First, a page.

“Several large clinical trials with RAS inhibitors have demonstrated that reductions in albuminuria are associated with a delay in the progression of diabetic nephropathy,” said Donald E. Kohan, M.D., Ph.D., Professor of Medicine, Division of Nephrology, University of Utah Health Sciences Center, Salt Lake City, Utah and lead investigator for the study. “These study results are encouraging and suggest that atrasentan may have an additional therapeutic role for albuminuria reduction on top of the current standard of care for patients with type 2 diabetes.”
“The impact of chronic kidney disease is a growing global public health concern but few advancements in treatment have been made in the last decade that positively affect outcomes for patients with this progressive disease,” said James Stolzenbach, Ph.D., divisional vice president, Dyslipidemia and Renal, Abbott. “Longer, outcome-driven clinical trials are needed to establish the safety and efficacy of atrasentan in diabetic nephropathy, but we are encouraged by the findings from this study and look forward to further evaluating atrasentan as a candidate for treating this type of chronic kidney disease.”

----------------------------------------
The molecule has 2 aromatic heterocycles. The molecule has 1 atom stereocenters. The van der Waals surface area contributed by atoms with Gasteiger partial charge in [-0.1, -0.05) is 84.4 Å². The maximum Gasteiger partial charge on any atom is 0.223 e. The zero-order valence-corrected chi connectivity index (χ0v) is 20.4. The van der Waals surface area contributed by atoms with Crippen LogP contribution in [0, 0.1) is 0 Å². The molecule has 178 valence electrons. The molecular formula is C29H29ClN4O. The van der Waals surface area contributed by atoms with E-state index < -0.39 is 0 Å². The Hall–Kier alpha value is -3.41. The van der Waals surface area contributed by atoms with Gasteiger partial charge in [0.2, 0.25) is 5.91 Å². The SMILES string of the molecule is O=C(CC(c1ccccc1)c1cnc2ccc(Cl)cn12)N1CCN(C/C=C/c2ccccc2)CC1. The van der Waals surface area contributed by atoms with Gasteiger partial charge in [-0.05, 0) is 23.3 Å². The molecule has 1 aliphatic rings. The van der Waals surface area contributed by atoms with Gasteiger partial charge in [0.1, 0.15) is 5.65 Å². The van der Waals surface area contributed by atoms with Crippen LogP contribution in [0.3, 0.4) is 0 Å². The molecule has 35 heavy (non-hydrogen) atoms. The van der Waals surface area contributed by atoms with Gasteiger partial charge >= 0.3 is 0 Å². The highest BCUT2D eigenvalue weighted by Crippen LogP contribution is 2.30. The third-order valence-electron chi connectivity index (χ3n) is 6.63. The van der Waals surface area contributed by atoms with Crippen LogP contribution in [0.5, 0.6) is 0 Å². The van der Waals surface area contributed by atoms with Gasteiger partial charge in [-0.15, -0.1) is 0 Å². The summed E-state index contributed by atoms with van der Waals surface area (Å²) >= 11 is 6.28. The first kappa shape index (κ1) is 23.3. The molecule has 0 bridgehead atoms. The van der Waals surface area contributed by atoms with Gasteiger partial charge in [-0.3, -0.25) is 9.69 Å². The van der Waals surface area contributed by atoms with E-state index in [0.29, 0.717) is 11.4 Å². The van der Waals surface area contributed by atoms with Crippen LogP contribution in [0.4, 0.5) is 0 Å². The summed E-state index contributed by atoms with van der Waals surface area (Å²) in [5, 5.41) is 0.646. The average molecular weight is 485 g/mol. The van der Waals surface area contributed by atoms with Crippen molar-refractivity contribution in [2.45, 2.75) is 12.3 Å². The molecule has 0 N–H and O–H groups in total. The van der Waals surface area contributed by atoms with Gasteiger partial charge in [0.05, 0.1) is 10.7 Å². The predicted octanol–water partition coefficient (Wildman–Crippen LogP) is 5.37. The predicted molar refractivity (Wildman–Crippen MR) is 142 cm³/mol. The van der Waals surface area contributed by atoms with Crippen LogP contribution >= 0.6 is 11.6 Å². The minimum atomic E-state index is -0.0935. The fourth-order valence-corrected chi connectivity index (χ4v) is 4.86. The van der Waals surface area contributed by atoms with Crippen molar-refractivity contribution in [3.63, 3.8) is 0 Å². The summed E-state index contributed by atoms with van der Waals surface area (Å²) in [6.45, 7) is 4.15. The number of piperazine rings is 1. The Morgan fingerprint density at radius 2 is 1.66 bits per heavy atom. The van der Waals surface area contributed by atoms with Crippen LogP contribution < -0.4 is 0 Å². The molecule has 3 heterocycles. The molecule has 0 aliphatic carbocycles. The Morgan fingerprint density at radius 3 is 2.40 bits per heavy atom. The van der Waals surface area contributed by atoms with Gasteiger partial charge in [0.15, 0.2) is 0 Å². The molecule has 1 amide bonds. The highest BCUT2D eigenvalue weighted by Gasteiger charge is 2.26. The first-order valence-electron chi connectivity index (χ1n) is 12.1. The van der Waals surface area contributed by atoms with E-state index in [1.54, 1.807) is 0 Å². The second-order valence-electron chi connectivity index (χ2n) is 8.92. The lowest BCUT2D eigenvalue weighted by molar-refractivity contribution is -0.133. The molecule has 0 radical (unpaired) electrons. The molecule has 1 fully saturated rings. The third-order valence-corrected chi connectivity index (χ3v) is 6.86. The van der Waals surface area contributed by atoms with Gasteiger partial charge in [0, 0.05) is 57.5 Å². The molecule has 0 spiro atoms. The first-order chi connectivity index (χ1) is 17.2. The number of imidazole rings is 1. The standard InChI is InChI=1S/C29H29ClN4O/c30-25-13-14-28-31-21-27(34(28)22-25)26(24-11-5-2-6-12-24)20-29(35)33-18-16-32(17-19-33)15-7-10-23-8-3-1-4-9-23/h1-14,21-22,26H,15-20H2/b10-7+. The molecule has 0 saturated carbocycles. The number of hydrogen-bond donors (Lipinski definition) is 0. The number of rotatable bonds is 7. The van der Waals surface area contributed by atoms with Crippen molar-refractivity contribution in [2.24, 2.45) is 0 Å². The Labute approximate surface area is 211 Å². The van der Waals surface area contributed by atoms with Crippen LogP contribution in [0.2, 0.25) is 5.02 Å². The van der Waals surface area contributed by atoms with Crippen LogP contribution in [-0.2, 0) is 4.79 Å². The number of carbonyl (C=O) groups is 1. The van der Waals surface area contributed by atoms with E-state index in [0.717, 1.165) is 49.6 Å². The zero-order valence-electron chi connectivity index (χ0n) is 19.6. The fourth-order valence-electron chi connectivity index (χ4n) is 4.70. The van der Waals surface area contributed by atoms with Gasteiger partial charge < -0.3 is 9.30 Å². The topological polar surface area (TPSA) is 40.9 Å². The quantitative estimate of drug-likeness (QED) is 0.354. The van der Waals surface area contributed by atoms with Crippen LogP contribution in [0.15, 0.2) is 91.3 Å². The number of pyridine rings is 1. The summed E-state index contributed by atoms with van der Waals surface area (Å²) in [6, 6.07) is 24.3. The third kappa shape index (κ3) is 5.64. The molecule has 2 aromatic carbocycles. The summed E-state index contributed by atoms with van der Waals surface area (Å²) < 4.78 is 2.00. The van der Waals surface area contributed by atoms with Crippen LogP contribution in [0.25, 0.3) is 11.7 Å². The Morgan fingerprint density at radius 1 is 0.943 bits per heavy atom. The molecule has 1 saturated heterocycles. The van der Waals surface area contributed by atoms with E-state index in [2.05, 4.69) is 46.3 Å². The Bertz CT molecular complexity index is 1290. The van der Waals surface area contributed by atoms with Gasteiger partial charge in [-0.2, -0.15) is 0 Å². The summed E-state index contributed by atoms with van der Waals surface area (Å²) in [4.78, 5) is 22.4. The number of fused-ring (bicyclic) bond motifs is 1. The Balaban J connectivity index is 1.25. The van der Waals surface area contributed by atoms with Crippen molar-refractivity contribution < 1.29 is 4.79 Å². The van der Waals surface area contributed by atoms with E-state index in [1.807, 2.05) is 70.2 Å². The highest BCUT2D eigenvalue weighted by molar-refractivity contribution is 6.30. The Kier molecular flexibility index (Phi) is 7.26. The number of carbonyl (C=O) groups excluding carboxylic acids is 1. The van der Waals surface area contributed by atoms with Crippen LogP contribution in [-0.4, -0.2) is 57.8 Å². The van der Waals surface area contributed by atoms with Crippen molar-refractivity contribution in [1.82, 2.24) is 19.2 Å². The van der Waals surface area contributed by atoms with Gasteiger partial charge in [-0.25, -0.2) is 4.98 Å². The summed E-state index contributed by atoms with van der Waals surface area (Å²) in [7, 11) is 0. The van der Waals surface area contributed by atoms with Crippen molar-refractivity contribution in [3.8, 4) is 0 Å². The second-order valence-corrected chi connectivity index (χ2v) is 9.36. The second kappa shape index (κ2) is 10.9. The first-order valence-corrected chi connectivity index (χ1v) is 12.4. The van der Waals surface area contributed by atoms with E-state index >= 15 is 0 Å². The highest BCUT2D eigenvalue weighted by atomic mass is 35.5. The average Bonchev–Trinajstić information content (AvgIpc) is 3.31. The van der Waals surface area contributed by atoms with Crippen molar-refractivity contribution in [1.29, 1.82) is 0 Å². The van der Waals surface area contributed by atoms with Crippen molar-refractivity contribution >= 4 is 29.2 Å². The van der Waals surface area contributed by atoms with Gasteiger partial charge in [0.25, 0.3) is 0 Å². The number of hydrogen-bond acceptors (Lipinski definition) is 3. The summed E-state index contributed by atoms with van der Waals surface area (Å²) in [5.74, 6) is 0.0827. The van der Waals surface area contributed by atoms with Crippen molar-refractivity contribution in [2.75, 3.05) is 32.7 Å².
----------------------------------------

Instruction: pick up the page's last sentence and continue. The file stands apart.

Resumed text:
Study Objectives and Design
The study was a double-blind, dose-ranging, placebo-controlled study of 89 subjects with diabetic nephropathy on stable doses of renin-angiotensin system (RAS) inhibitors for >2 months with urinary albumin-to-creatinine ratio (UACR) of 100-3000 mg/g, eGFR >20 mL/min/1.73m squared, and NT-pro-BNP <500 pg/mL. Patients were equally randomized to placebo, atrasentan 0.25, 0.75, or 1.75 mg daily for eight weeks. The study’s primary endpoint was mean change in UACR ratio from baseline to each treatment visit. The secondary endpoint was measured as the proportion of subjects achieving at least a 40 percent reduction in final UACR levels from baseline.